# Emergence of Scaling in Random Networks

• Authors: Albert-Lászlo Barabási, Réka Albert
• Publication, Year: Science, 1999

## Summary

This is a classic network science paper which paved the road for the field. In this paper the authors highlight two properties of real networks which give rise to (and are necessary for) the emergence of scale-free properties: growth and preferential attachment.

## Scale Free Networks in the Wild

The authors begin by highlighting three real-world networks which display scale-free properties — that is a network in which the degree distribution follows a power-law.

1. Collaboration network of movie actors

• Nodes are actors, and the edges represent co-starring in a moving
2. The World Wide Web

• Nodes are webpages, and edges are links points from one page to another
3. Electrical power grid of the western United States

• Nodes are generators, transformers, and substations — edges are the high-voltage transmission lines

Each of these network's degree distributions follow a power law. That is...

… independent of the system and the identity of its constituents, the probability $P(k)$ that a vertex in the network interacts with $k$ other vertices decays as a power law, following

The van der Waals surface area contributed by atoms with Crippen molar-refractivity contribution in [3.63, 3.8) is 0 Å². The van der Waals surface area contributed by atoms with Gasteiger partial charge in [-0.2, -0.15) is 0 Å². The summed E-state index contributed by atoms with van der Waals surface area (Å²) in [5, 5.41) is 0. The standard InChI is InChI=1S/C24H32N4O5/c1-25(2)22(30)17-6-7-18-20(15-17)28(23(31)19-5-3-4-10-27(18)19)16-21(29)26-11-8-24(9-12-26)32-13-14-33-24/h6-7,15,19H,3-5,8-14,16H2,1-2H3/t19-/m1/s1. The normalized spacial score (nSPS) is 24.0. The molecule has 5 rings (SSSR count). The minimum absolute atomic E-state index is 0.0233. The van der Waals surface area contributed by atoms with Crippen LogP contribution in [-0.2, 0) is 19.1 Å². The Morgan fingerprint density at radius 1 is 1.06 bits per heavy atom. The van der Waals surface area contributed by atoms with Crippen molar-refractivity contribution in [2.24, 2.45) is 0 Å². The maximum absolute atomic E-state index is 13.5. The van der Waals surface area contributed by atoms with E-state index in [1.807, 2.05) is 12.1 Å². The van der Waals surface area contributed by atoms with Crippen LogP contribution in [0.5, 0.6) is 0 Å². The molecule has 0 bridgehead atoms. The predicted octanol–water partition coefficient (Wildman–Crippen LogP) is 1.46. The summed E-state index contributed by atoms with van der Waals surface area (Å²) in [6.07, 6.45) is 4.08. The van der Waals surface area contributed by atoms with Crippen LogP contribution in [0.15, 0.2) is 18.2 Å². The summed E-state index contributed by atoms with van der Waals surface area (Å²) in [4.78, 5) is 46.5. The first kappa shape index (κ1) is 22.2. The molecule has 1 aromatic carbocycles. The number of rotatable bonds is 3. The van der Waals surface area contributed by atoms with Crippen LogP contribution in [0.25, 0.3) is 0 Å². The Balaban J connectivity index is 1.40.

… which implies that these networks self-organize into this scale-free state — which was not predicted by existing models at the time.

## Comparing to Random Graph (Erdös Rényi) and Small World Models (Watts Strogatz)

Basically, these models overlooked the two factors that drive the scale-free network properties.

1. Growth — these networks will continue to get larger over time.
2. Preferential attachment — the fact that higher-degree nodes may be more valuable/attractive and that new nodes are more likely to attach to these high-degree nodes.

The random graph model assumes the probability that a node will have $k$ edges follows a Poisson distribution.

The small world model assumes $N$ nodes form a lattice where each node is connected to its two nearest and next-nearest neighbors. Additionally, with a probability of $p$ each node is the connected to another node chosen at random.

… both models assume that we start with a fixed number ($N$) of vertices that are then randomly connected (ER model), or reconnected (WS model), without modifying $N$. In contrast, most real world networks are open and they form by the continuous addition of new vertices to the system, thus the number of vertices $N$ increases throughout the lifetime of the network.

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The authors also go through a modeling procedure to illustrate that the above two network features are necessary for the power law distribution to emerge. I am leaving this detail out for brevity's sake. Feel free to reference the original paper for these details.

Notes by Matthew R. DeVerna